The desperation recorded on Prince George's County arrest warrants and assault reports has spurred a movement to break the cycle of violence that encircles many families.
Organizers call it the shelter movement, a community effort to provide temporary quarters where victims can take refuge from family violence, get help and take another look at their futures.
Since its inception last fall, the Family Crisis Center of Prince George's County has sought to fill a gap left when the county's only previous domestic violence shelter--The House of Assisi--was closed two years ago due to a lack of funds. The turning point came early this month, when the Brentwood Town Council unanimously approved plans to set up the center in the former Brentwood Elementary School on Taylor Street.
Winning support from citizens and the council, and watching the rising tallies for financial contributions and volunteers, brings a special satisfaction to James W. Hubbard, head of the county Commission for Women and coordinator of the drive to establish a family shelter.
"When I got the call the next day" after the council meeting, Hubbard said, "the real ecstasy was hearing that one of the councilman said he not only supported it, but was proud to have the shelter there. With that kind of support, the shelter is going to make it."
The state legislature recently passed a bill that will raise the marriage license fee from $3 to $18, specifying that the additional fees be used to fund "battered spouse shelters and domestic violence programs." For Prince George's, that could mean $100,000 a year.
The county's shelter effort is one of a growing number of community projects around the country attempting to offer temporary housing to battered spouses and children.
But unlike most, which rely largely on a single private or government funding source, the Family Crisis Center will operate like a business, Hubbard said. The idea is to provide victims not only with a refuge, but with a network of services to help them change their home situations while they are away from the confusion of violent surroundings.
Volunteer health, counseling and management professionals will handle the daily operation, Hubbard said, providing battered spouses with channels for legal advice, health care and vocational referrals.
A 20-member board of directors will keep track of the projected $125,000 operation and set policies, according to the center's bylaws. Five of those positions would be set aside for representatives from the county District Court, social services department, Commission for Women, Mental Health Association and Women's Action Coalition.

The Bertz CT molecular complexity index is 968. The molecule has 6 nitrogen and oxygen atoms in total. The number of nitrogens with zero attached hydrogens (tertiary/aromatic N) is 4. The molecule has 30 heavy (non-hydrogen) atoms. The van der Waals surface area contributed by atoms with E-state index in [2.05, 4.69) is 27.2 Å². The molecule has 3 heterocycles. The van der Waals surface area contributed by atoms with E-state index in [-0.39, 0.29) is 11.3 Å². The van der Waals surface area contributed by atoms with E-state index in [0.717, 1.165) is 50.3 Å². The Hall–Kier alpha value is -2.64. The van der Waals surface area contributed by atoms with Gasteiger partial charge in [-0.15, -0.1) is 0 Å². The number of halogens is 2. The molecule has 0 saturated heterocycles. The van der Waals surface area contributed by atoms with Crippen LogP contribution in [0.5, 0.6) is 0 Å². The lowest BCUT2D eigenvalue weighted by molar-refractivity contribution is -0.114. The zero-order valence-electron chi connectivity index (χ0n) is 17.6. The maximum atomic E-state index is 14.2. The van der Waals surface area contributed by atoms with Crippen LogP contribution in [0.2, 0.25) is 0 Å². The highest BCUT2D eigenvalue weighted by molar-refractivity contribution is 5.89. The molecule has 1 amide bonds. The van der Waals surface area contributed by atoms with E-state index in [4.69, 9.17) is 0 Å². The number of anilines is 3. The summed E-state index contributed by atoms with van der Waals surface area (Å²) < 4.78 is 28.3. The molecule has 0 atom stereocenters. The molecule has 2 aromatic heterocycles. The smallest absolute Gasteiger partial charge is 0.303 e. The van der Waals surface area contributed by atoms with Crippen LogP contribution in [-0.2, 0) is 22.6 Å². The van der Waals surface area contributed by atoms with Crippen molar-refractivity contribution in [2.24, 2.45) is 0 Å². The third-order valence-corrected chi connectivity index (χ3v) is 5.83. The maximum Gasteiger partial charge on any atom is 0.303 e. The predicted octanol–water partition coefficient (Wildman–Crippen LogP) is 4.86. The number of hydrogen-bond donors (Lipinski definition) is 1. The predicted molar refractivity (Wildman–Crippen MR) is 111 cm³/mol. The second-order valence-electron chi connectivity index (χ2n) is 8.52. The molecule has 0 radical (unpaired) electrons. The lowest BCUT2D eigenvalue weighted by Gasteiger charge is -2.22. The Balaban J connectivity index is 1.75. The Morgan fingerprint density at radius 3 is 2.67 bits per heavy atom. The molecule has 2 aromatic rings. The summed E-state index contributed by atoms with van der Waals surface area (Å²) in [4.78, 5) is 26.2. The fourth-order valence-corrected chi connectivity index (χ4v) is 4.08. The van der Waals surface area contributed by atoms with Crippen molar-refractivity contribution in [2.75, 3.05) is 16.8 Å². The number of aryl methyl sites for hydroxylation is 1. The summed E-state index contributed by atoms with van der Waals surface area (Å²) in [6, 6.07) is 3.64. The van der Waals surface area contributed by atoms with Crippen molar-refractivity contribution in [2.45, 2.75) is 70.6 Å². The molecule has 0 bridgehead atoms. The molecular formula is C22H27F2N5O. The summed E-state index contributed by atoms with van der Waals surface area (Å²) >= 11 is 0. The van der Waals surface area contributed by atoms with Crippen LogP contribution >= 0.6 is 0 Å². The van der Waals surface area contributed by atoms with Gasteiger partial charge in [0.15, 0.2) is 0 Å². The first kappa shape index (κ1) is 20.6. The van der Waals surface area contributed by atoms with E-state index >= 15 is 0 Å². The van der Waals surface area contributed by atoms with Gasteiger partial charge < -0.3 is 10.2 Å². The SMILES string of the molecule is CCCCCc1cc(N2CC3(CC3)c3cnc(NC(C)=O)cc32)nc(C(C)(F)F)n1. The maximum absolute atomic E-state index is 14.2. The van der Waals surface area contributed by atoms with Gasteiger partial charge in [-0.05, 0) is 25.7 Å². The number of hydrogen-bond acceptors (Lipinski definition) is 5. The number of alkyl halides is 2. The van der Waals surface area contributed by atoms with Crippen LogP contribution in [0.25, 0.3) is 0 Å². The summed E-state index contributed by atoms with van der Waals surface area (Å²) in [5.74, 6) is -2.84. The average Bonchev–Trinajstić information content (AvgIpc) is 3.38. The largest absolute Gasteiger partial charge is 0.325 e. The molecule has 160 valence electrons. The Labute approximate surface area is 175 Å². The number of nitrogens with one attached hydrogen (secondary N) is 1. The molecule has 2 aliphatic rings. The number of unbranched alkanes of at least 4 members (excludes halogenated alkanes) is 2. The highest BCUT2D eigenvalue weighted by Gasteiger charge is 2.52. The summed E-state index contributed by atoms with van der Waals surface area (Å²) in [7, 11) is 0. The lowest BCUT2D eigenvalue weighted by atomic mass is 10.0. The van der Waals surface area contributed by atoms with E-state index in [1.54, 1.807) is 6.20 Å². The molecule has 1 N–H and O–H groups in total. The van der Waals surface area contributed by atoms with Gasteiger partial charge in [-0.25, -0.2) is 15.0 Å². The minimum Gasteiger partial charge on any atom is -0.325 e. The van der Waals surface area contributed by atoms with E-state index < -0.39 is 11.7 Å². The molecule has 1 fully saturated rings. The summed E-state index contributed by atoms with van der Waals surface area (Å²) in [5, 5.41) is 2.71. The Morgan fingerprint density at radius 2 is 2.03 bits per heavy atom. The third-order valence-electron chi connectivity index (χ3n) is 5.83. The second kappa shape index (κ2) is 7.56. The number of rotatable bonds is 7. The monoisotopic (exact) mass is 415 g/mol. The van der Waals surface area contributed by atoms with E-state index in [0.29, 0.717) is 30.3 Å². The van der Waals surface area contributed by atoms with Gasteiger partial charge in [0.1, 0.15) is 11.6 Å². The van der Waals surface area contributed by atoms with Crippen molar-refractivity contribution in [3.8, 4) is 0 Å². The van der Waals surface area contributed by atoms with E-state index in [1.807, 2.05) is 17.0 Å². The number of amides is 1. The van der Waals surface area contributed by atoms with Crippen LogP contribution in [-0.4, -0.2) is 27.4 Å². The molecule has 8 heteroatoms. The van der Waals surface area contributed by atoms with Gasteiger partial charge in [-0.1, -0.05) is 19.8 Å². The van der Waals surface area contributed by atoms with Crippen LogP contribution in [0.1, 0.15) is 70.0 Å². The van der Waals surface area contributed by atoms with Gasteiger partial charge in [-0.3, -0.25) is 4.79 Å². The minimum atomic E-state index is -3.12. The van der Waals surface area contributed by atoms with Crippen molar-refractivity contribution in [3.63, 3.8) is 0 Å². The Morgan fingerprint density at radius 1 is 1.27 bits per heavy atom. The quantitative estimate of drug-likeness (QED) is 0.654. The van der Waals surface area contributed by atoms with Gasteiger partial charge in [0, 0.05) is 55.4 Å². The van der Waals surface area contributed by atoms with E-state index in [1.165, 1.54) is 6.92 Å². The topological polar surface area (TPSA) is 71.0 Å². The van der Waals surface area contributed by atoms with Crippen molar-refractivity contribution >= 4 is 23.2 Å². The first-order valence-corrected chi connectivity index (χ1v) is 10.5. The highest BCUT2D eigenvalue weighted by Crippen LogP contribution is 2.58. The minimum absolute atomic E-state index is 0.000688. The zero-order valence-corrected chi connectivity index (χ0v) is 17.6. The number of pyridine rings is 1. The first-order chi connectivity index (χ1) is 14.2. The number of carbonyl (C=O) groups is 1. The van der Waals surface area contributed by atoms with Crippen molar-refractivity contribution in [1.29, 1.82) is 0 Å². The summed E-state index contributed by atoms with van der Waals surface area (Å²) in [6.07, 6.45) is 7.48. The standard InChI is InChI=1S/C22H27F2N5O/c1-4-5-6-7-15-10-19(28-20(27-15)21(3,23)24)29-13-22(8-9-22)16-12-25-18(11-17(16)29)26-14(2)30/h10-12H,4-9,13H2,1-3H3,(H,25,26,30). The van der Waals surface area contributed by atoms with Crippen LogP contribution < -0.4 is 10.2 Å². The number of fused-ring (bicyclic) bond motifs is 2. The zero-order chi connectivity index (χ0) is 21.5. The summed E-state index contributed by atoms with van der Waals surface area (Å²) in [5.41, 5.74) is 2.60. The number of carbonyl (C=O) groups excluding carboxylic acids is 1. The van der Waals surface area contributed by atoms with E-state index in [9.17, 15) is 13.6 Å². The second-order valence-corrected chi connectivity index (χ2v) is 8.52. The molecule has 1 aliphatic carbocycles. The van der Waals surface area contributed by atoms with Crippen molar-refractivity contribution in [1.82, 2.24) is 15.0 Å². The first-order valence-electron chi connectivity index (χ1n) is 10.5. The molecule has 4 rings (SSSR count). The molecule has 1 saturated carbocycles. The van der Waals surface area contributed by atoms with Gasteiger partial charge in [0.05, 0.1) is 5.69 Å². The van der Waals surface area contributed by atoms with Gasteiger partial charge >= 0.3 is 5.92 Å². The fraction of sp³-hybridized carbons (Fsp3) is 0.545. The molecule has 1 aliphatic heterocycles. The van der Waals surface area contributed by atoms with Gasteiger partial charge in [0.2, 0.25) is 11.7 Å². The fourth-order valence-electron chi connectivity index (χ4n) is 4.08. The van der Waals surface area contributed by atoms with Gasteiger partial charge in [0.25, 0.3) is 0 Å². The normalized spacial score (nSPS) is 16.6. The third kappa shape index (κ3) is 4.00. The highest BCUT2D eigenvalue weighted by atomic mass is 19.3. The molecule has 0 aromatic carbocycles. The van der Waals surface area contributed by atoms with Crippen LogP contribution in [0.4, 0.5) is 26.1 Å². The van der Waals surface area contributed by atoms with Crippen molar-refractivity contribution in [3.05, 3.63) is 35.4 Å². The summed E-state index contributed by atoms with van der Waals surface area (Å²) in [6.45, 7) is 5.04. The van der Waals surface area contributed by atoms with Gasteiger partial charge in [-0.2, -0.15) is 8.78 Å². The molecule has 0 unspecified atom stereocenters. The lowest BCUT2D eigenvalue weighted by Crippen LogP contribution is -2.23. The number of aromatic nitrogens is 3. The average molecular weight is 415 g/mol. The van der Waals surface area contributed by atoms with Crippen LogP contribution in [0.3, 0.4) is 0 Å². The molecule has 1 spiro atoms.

The other 15 board positions would be filled by elections from the center's general membership. Hubbard has spent the last five months persuading community organizations to pay $150 and citizens to pay $75 for a one-year membership.
So far Hubbard, a security consultant and former assistant to the county sheriff, has attracted 70 members and $7,000 in membership fees and donations through nightly meetings with community groups around the county. His presentation includes a CBS "60 Minutes" film clip about a community-supported family crisis shelter set up near Houston.
The project has attracted the services of Bowie lawyer Eugene J. Yannon, accountant Gordon Linder and Susan Helfrick, director of the county Commission for Women. John Rhodes, executive vice president of the county Chamber of Commerce, has been working to "open some doors in the business community to help us raise money," Hubbard said.
Hubbard, the only man in the nation heading a women's commission, has been the chief coordinator for the shelter since plans began rolling last year. Although he is planning to run for the House of Delegates this fall, he said his major activity now is to get the center operating.
He first became aware of the degree of domestic violence in Prince George's--second only to Baltimore city, according to Maryland State Police reports--when he began working for the county sheriff's department in the early 1970s.
The problem continues to cause lost productivity in businesses, more work for the judicial system, and dicipline and learning problems in school children who suffer from abuse and often grow up to repeat the violence they've seen.
"It the shelter has to be tried sometime," Hubbard said. "When you have community support, a professional staff and money coming in, I don't see how it can fail. Because it's not going to fail for a lack of use."